Easily overwhelmed by logistics and little details, I’ve spent too much of my life coming up with excuses not to do things. When I had the opportunity to go to China in high school, I nearly missed the chance. I wasn’t sure I wanted to go and had plenty of excuses. I didn’t know how I’d cope with the food as a picky eater, I wasn’t comfortable with the idea of staying with a strange family for part of the trip, and most of all, it would cost a ton of money. Thankfully my parents were supportive, I was talked into it at the last minute, and of course it was an incredible experience. I’m not sure if I’ll ever get back to China, so I’m extremely thankful that I ended up going.

I did the same kind of thing when I first qualified for Boston – the excuses started rolling. The trip would cost a ton of money between the flights and outrageously-priced hotel rooms. I’d have to sit around in Athletes’ Village for hours waiting for the start of the race. It could be cold and the field could be a mud pit. The weather has varied from pouring rain and crazy winds to super hot. I had so many excuses.

I ended up getting a stress fracture so I couldn’t have run Boston following my first qualification anyway. I still aimed for another BQ in case I changed my mind. Eventually I pushed my stubbornness and excuses aside. I got over my hang ups and realized OF COURSE I should want to run Boston. I recognized what an honor it is that I even have the opportunity to go to Boston. There’s a reason everyone raves about the race and works so hard to try to get there. I needed to quit worrying about logistics, suck it up, and just go for it. I often struggle to push my stubbornness aside, but I’m working on it. I’m trying to recognize that I need to get out of my comfort zone. One way or another I’ll adapt and everything will be fine. Obviously tons of other people deal with the inconveniences so surely I can too. Running constantly pushes me to my limits and it’s extremely rewarding. I need to remind myself to get outside of my comfort zone when it comes to life in general so I don’t miss out on great opportunities.

I’ve tried to tackle all of my excuses about the race and put a positive spin on everything. Luckily Matt understands what a big deal this race is and has been very encouraging. It costs a fortune to stay in the heart of downtown for the race, but I know it will make the experience even more enjoyable. Who knows – this might be the one time I run the race so I may as well take in the full experience. I stashed money away for the hotel shortly after signing up for it last spring. That money is spoken for and I don’t have to worry about it. We booked the flights and even had enough miles saved up to cover it. We got tickets for a game at Fenway Park. I signed up for a special coach bus from a local running store that allows people to arrive at Athletes’ Village in comfort and style. Instead of taking the school bus shuttles and getting dropped off, I can choose to stay on the bus. That’s very reassuring in case the weather is bad or if I don’t want to sit around in a field. Bit by bit I’ve been chipping away at all of the logistics. It’s all coming together and I’m getting really excited.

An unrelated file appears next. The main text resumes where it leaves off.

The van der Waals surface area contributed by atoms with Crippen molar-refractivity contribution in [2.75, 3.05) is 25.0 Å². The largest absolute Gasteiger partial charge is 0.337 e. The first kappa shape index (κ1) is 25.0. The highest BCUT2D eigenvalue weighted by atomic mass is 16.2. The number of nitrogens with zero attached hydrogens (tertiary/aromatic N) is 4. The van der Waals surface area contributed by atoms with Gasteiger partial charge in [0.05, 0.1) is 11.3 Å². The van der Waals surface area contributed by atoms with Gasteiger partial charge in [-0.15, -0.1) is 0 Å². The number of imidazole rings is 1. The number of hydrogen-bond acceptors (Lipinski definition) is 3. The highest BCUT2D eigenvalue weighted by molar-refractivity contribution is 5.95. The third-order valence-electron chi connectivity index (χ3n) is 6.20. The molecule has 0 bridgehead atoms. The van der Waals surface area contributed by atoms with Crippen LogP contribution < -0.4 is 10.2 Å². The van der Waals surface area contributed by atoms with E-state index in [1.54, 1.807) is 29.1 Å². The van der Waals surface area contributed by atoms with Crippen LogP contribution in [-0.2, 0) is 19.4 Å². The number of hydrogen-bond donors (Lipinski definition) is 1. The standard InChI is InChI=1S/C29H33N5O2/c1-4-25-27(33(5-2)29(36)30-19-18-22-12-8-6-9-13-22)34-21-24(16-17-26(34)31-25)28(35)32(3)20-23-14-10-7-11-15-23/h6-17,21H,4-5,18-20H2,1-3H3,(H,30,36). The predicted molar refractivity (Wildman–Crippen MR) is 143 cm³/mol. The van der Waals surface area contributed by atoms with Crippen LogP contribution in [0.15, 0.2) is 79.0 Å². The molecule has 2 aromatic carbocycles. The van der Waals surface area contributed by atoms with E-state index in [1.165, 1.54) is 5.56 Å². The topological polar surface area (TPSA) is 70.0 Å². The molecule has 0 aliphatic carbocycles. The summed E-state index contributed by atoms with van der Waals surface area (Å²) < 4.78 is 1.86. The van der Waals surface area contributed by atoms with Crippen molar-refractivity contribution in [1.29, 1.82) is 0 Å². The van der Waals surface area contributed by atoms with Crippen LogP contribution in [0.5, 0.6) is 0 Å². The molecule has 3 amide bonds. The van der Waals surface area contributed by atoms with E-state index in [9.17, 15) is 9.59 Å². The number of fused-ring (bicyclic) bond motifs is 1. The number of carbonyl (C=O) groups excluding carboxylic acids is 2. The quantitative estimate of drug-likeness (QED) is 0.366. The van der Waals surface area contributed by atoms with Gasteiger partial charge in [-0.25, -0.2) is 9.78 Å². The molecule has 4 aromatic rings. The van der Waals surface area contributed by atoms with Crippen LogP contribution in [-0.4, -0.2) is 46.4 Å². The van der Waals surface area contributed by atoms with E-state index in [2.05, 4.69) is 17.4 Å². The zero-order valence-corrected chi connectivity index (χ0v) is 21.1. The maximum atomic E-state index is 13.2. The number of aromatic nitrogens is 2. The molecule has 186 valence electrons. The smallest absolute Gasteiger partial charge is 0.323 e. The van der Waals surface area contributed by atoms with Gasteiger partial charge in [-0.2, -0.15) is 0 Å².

Aside from all of the planning, of course there’s that whole aspect of having to train for the actual race through the winter in Michigan. At least this is one area where I don’t come up with excuses. I’m going to run year-round one way or another and it’s just a matter of how I’ll make it happen. I managed to train through the winter for the Glass City Marathon last year and knew I could do it again. Last winter I developed a problem spot around my left hip/groin that may have stemmed from too much treadmill time. The area gets tweaked if I push beyond 3-4 miles on the treadmill, so somehow I’d have to survive this winter without much help from the treadmill. Because Matt works at Oakland University, I was able to sign up for a semester-long membership at the rec center where there’s an indoor track. It’s 1/10th of a mile which is not ideal for long distances due to harsh turns around the corners. It’s still a great alternative to the treadmill and it doesn’t tweak my problem spot. When the weather has been ridiculously cold or there has been snow/ice/slush outside, it’s been a lifesaver.

20190119 ou track.jpg

OU’s indoor track

Other than short runs around the indoor track, I’ve spent most of the winter running around Oakland University’s campus or the local metroparks. OU keeps the sidewalks clear and salted for the students, so it’s one great option during the winter.

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In addition to the clear sidewalks, Oakland University is great for winter evening runs because the campus is well-lit

During the occasional thaw I’ve been able to run from home, but the conditions of the local sidewalks are usually too questionable for my taste. I know the metroparks plow and salt the paths and I don’t have to worry about wiping out. It’s become routine for me to go to Stony Creek Metropark straight from work for evening runs. I’m very fortunate that it’s only 10-15 minutes from home and I’ve spent most weekends there as well. Kensington and Indian Springs are great parks as well, but they are around 45+ minutes away so I only use them on weekends when I’m willing to make the drive.

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Kensington, Stony Creek, and Indian Springs Metroparks

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Running at Stony is enjoyable with this kind of scenery